|FROM THE PRESIDENT
Dr. Jay Gogue
Sometimes pushing the boundary is a matter of offering programs at
a more accessible time. New Mexico States Master of Business
Administration program is now offered entirely at night, and the change
has been a boon to people whose job and family responsibilities make
it impossible to take classes during the day. In making the change,
the College of Business Administration and Economics worked closely
New Mexico is a big state for a land grant university to
serve, but thanks to new technologies and innovative faculty
and staff, the boundaries of time and place dont loom
as large as they once did.
A case in point: Our Cooperative Extension Service recently
dedicated its first distance-education learning center, in
Clayton, 414 miles from the main campus. An online news conference
demonstrated the Internet technologies the learning centers
will use to bring university courses and training opportunities
to communities throughout the state.
Business Advisory Council, composed of business and professional people
from around the region.
These initiatives are building on the successes of similar, more established
programs. A graduation ceremony was held at the Boeing Co.s
headquarters in Seattle in December for a group of Boeing employees
who earned masters degrees in mechanical engineering and industrial
engineering by distance education. And at the Autonomous University
of Nuevo Leon in Monterrey, Mexico, we recognized the first
11 graduates of a masters degree program in industrial engineering
that we began in 1997 to help improve the competitiveness of industrial
plants in Mexico, both Mexican-owned and U.S.-owned.
As you can see, the boundaries are being expanded in a variety of
areas and the changes are driven by specific needs. Thats how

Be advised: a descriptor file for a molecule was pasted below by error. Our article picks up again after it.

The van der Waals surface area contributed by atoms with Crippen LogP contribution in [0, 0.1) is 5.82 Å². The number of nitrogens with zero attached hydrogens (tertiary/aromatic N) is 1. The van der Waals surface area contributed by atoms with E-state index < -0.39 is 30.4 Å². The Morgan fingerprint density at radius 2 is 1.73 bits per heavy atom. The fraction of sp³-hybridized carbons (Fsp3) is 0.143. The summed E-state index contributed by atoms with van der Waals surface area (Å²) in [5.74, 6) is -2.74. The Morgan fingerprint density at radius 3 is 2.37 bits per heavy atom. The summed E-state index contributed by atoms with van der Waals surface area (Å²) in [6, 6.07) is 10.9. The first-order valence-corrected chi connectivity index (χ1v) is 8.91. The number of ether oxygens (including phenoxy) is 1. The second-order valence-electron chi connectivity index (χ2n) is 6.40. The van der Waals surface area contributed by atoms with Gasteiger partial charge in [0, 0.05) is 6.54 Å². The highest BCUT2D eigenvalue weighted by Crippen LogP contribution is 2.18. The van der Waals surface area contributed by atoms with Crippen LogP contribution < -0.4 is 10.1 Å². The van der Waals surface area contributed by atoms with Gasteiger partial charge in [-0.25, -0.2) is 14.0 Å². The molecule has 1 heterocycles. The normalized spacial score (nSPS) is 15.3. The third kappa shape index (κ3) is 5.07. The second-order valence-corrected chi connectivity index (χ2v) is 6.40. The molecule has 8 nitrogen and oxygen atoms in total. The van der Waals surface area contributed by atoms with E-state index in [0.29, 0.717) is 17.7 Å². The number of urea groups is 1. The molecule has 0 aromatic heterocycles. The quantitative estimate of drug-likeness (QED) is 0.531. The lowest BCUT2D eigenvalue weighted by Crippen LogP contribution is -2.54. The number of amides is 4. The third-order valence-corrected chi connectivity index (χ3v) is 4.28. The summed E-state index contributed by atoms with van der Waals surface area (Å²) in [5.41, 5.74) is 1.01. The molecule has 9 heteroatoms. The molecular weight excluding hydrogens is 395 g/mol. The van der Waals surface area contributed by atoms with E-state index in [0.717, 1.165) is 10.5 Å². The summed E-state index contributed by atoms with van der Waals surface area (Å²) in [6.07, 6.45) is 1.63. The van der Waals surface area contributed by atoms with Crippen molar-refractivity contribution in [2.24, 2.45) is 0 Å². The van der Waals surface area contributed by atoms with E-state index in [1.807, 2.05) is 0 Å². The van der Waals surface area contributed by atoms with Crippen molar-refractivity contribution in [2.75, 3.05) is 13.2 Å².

the universitys ventures into distance education and other innovations
began and thats how they will grow.
Photo by Meghann Dallin
New Mexico States skyline keeps evolving as the tower of
the new Jornada Experimental Range Headquarters, right, takes shape.
The new tower and the tower of Skeen Hall look closer than they are
in reality. Student photographer Meghann Dallin created the illusion
using a 300 mm lens with 2X converter. The Jornada building, which
will house USDA employees and university researchers working on the
Jornada Experimental Range project, is scheduled for completion this
Ackerman, Amador receive honorary docorates
Two New Mexico State University graduates who have distinguished
themselves in business and medicine Public Service Company of
New Mexico Chairman Emeritus John T. Ackerman, 71, of Albuquerque
and retired neuro-surgeon L.V. Amador, 41, of Los Angeles
received honorary doctorates at NMSUs spring Commencement ceremonies
Saturday, May 12.
For the first time, the university divided its Commencement into
two parts to reduce the length of the programs and better accommodate
large audiences. More than 1,500 students were candidates for degrees.